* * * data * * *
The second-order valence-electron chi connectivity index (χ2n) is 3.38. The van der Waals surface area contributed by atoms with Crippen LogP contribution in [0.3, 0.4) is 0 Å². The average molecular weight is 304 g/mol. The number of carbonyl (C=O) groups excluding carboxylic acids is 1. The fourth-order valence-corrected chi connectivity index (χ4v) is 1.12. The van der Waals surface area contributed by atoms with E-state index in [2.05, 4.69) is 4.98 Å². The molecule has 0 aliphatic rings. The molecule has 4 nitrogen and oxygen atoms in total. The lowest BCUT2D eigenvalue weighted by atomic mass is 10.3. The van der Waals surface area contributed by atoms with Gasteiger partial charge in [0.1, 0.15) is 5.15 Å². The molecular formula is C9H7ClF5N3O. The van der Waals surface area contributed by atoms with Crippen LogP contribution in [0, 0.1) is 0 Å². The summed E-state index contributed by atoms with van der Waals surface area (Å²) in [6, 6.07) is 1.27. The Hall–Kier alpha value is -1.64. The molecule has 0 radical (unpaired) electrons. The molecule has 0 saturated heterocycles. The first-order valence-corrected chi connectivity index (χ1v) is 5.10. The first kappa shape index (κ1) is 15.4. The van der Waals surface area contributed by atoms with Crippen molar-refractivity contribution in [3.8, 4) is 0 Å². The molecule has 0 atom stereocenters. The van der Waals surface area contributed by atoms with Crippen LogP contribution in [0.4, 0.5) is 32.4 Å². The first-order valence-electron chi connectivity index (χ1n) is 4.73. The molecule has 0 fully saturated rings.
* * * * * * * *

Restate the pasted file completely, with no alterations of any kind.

The second-order valence-electron chi connectivity index (χ2n) is 3.38. The van der Waals surface area contributed by atoms with Crippen LogP contribution in [0.3, 0.4) is 0 Å². The average molecular weight is 304 g/mol. The number of carbonyl (C=O) groups excluding carboxylic acids is 1. The fourth-order valence-corrected chi connectivity index (χ4v) is 1.12. The van der Waals surface area contributed by atoms with E-state index in [2.05, 4.69) is 4.98 Å². The molecule has 0 aliphatic rings. The molecule has 4 nitrogen and oxygen atoms in total. The lowest BCUT2D eigenvalue weighted by atomic mass is 10.3. The van der Waals surface area contributed by atoms with Gasteiger partial charge in [0.1, 0.15) is 5.15 Å². The molecular formula is C9H7ClF5N3O. The van der Waals surface area contributed by atoms with Crippen LogP contribution in [0, 0.1) is 0 Å². The summed E-state index contributed by atoms with van der Waals surface area (Å²) in [6, 6.07) is 1.27. The Hall–Kier alpha value is -1.64. The molecule has 0 radical (unpaired) electrons. The molecule has 0 saturated heterocycles. The first-order valence-corrected chi connectivity index (χ1v) is 5.10. The first kappa shape index (κ1) is 15.4. The van der Waals surface area contributed by atoms with Crippen molar-refractivity contribution in [3.8, 4) is 0 Å². The molecule has 0 atom stereocenters. The van der Waals surface area contributed by atoms with Crippen LogP contribution in [0.4, 0.5) is 32.4 Å². The first-order valence-electron chi connectivity index (χ1n) is 4.73. The molecule has 0 fully saturated rings.